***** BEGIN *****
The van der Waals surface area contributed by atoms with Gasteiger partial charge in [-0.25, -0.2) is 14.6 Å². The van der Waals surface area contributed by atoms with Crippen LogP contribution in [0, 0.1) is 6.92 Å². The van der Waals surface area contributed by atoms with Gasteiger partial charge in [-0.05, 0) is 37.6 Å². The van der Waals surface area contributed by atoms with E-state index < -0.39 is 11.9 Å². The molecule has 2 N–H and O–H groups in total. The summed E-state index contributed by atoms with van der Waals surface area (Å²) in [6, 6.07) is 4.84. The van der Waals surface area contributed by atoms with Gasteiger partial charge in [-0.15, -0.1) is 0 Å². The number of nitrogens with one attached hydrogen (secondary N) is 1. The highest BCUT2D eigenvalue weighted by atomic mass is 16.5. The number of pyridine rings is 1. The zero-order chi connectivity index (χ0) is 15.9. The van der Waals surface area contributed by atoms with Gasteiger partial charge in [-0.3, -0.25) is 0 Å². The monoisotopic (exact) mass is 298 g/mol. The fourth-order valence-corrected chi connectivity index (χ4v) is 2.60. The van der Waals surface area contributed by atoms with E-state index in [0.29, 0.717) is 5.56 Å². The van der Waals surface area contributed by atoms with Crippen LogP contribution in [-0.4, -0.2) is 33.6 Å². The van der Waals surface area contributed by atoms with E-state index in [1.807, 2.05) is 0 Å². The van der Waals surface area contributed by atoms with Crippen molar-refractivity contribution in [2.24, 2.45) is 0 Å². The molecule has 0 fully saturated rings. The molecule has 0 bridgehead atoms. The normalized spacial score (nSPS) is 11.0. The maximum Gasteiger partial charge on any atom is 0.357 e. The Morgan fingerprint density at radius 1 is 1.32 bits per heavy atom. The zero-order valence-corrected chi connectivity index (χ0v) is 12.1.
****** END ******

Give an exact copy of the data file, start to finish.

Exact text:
The van der Waals surface area contributed by atoms with Gasteiger partial charge in [-0.25, -0.2) is 14.6 Å². The van der Waals surface area contributed by atoms with Crippen LogP contribution in [0, 0.1) is 6.92 Å². The van der Waals surface area contributed by atoms with Gasteiger partial charge in [-0.05, 0) is 37.6 Å². The van der Waals surface area contributed by atoms with E-state index < -0.39 is 11.9 Å². The molecule has 2 N–H and O–H groups in total. The summed E-state index contributed by atoms with van der Waals surface area (Å²) in [6, 6.07) is 4.84. The van der Waals surface area contributed by atoms with Gasteiger partial charge in [-0.15, -0.1) is 0 Å². The number of nitrogens with one attached hydrogen (secondary N) is 1. The highest BCUT2D eigenvalue weighted by atomic mass is 16.5. The number of pyridine rings is 1. The zero-order chi connectivity index (χ0) is 15.9. The van der Waals surface area contributed by atoms with Gasteiger partial charge in [-0.3, -0.25) is 0 Å². The monoisotopic (exact) mass is 298 g/mol. The fourth-order valence-corrected chi connectivity index (χ4v) is 2.60. The van der Waals surface area contributed by atoms with E-state index in [0.29, 0.717) is 5.56 Å². The van der Waals surface area contributed by atoms with Crippen LogP contribution in [-0.4, -0.2) is 33.6 Å². The van der Waals surface area contributed by atoms with E-state index in [1.807, 2.05) is 0 Å². The van der Waals surface area contributed by atoms with Crippen molar-refractivity contribution in [2.24, 2.45) is 0 Å². The molecule has 0 fully saturated rings. The molecule has 0 bridgehead atoms. The normalized spacial score (nSPS) is 11.0. The maximum Gasteiger partial charge on any atom is 0.357 e. The Morgan fingerprint density at radius 1 is 1.32 bits per heavy atom. The zero-order valence-corrected chi connectivity index (χ0v) is 12.1.